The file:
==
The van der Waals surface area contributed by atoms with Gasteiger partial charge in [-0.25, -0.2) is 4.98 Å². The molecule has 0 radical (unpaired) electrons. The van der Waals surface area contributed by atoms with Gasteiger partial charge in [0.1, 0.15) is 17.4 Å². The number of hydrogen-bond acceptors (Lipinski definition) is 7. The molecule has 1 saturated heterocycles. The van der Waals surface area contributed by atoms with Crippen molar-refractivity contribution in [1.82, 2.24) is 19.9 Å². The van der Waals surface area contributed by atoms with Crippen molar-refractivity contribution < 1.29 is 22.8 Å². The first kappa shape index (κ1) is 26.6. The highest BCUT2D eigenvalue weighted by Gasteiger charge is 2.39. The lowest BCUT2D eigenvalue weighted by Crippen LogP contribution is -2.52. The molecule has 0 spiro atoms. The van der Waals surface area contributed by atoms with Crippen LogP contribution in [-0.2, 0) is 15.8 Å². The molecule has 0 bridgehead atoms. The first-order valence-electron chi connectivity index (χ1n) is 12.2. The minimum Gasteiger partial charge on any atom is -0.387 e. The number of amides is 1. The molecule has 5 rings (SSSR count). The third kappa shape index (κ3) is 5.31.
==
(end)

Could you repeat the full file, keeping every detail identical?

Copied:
The van der Waals surface area contributed by atoms with Gasteiger partial charge in [-0.25, -0.2) is 4.98 Å². The molecule has 0 radical (unpaired) electrons. The van der Waals surface area contributed by atoms with Gasteiger partial charge in [0.1, 0.15) is 17.4 Å². The number of hydrogen-bond acceptors (Lipinski definition) is 7. The molecule has 1 saturated heterocycles. The van der Waals surface area contributed by atoms with Crippen molar-refractivity contribution in [1.82, 2.24) is 19.9 Å². The van der Waals surface area contributed by atoms with Crippen molar-refractivity contribution < 1.29 is 22.8 Å². The first kappa shape index (κ1) is 26.6. The highest BCUT2D eigenvalue weighted by Gasteiger charge is 2.39. The lowest BCUT2D eigenvalue weighted by Crippen LogP contribution is -2.52. The molecule has 0 spiro atoms. The van der Waals surface area contributed by atoms with Crippen LogP contribution in [-0.2, 0) is 15.8 Å². The molecule has 0 bridgehead atoms. The first-order valence-electron chi connectivity index (χ1n) is 12.2. The minimum Gasteiger partial charge on any atom is -0.387 e. The number of amides is 1. The molecule has 5 rings (SSSR count). The third kappa shape index (κ3) is 5.31.